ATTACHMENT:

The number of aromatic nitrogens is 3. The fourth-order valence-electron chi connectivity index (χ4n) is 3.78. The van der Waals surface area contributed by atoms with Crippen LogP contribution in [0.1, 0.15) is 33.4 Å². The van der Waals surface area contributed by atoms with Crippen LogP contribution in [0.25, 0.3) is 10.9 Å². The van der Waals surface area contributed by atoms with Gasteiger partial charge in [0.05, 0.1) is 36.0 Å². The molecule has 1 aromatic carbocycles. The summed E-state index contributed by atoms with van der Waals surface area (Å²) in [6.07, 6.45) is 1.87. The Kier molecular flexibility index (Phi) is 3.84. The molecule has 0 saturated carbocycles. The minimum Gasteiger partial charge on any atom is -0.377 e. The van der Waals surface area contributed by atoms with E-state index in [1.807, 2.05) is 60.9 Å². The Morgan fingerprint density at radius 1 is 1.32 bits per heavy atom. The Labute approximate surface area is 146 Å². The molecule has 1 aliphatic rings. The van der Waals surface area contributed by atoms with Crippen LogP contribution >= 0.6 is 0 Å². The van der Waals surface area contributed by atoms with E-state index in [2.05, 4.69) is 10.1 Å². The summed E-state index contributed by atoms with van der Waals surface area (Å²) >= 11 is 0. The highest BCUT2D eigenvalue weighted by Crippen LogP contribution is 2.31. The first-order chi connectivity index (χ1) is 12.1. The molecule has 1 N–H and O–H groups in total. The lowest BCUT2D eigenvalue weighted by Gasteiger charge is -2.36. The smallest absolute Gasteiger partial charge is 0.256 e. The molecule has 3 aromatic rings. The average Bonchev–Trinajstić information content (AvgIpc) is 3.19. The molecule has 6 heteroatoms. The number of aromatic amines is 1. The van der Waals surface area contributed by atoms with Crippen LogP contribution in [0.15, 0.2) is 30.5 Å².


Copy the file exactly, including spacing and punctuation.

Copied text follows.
The number of aromatic nitrogens is 3. The fourth-order valence-electron chi connectivity index (χ4n) is 3.78. The van der Waals surface area contributed by atoms with Crippen LogP contribution in [0.1, 0.15) is 33.4 Å². The van der Waals surface area contributed by atoms with Crippen LogP contribution in [0.25, 0.3) is 10.9 Å². The van der Waals surface area contributed by atoms with Gasteiger partial charge in [0.05, 0.1) is 36.0 Å². The molecule has 1 aromatic carbocycles. The summed E-state index contributed by atoms with van der Waals surface area (Å²) in [6.07, 6.45) is 1.87. The Kier molecular flexibility index (Phi) is 3.84. The molecule has 0 saturated carbocycles. The minimum Gasteiger partial charge on any atom is -0.377 e. The van der Waals surface area contributed by atoms with E-state index in [1.807, 2.05) is 60.9 Å². The Morgan fingerprint density at radius 1 is 1.32 bits per heavy atom. The Labute approximate surface area is 146 Å². The molecule has 1 aliphatic rings. The van der Waals surface area contributed by atoms with Crippen LogP contribution >= 0.6 is 0 Å². The van der Waals surface area contributed by atoms with E-state index in [2.05, 4.69) is 10.1 Å². The summed E-state index contributed by atoms with van der Waals surface area (Å²) >= 11 is 0. The highest BCUT2D eigenvalue weighted by Crippen LogP contribution is 2.31. The first-order chi connectivity index (χ1) is 12.1. The molecule has 1 N–H and O–H groups in total. The lowest BCUT2D eigenvalue weighted by Gasteiger charge is -2.36. The smallest absolute Gasteiger partial charge is 0.256 e. The molecule has 3 aromatic rings. The average Bonchev–Trinajstić information content (AvgIpc) is 3.19. The molecule has 6 heteroatoms. The number of aromatic amines is 1. The van der Waals surface area contributed by atoms with Crippen LogP contribution in [0.15, 0.2) is 30.5 Å².